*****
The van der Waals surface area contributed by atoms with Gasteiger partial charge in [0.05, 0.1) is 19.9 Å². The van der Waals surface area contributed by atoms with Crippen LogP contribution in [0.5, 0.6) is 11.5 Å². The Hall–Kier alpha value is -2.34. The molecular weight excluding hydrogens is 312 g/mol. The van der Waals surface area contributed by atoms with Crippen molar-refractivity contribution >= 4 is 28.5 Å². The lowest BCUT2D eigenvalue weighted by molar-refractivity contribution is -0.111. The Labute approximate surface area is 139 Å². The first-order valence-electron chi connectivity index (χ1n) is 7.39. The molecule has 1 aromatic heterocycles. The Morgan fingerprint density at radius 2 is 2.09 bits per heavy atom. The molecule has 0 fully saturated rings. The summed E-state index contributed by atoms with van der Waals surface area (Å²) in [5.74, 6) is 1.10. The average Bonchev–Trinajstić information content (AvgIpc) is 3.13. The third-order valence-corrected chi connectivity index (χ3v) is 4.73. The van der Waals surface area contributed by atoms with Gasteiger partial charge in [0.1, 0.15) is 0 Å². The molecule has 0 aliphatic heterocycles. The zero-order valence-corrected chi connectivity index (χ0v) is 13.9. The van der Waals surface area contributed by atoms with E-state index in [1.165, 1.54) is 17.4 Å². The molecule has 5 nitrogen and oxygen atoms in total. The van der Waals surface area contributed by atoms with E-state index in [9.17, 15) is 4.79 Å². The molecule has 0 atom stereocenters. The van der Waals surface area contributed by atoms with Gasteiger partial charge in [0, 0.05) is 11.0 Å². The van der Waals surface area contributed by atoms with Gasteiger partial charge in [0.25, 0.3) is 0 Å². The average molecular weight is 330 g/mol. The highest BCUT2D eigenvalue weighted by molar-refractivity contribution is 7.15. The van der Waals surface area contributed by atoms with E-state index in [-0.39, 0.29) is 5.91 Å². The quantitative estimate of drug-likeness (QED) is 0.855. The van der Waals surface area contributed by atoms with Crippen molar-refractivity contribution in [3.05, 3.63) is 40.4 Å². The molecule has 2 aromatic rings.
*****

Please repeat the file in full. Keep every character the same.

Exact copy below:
The van der Waals surface area contributed by atoms with Gasteiger partial charge in [0.05, 0.1) is 19.9 Å². The van der Waals surface area contributed by atoms with Crippen LogP contribution in [0.5, 0.6) is 11.5 Å². The Hall–Kier alpha value is -2.34. The molecular weight excluding hydrogens is 312 g/mol. The van der Waals surface area contributed by atoms with Crippen molar-refractivity contribution >= 4 is 28.5 Å². The lowest BCUT2D eigenvalue weighted by molar-refractivity contribution is -0.111. The Labute approximate surface area is 139 Å². The first-order valence-electron chi connectivity index (χ1n) is 7.39. The molecule has 1 aromatic heterocycles. The Morgan fingerprint density at radius 2 is 2.09 bits per heavy atom. The molecule has 0 fully saturated rings. The summed E-state index contributed by atoms with van der Waals surface area (Å²) in [5.74, 6) is 1.10. The average Bonchev–Trinajstić information content (AvgIpc) is 3.13. The third-order valence-corrected chi connectivity index (χ3v) is 4.73. The van der Waals surface area contributed by atoms with Gasteiger partial charge in [0.1, 0.15) is 0 Å². The molecule has 0 aliphatic heterocycles. The zero-order valence-corrected chi connectivity index (χ0v) is 13.9. The van der Waals surface area contributed by atoms with E-state index in [1.165, 1.54) is 17.4 Å². The molecule has 5 nitrogen and oxygen atoms in total. The van der Waals surface area contributed by atoms with E-state index in [9.17, 15) is 4.79 Å². The molecule has 0 atom stereocenters. The van der Waals surface area contributed by atoms with Gasteiger partial charge in [0, 0.05) is 11.0 Å². The van der Waals surface area contributed by atoms with Gasteiger partial charge in [0.25, 0.3) is 0 Å². The average molecular weight is 330 g/mol. The highest BCUT2D eigenvalue weighted by molar-refractivity contribution is 7.15. The van der Waals surface area contributed by atoms with E-state index in [-0.39, 0.29) is 5.91 Å². The quantitative estimate of drug-likeness (QED) is 0.855. The van der Waals surface area contributed by atoms with Crippen molar-refractivity contribution in [3.05, 3.63) is 40.4 Å². The molecule has 2 aromatic rings.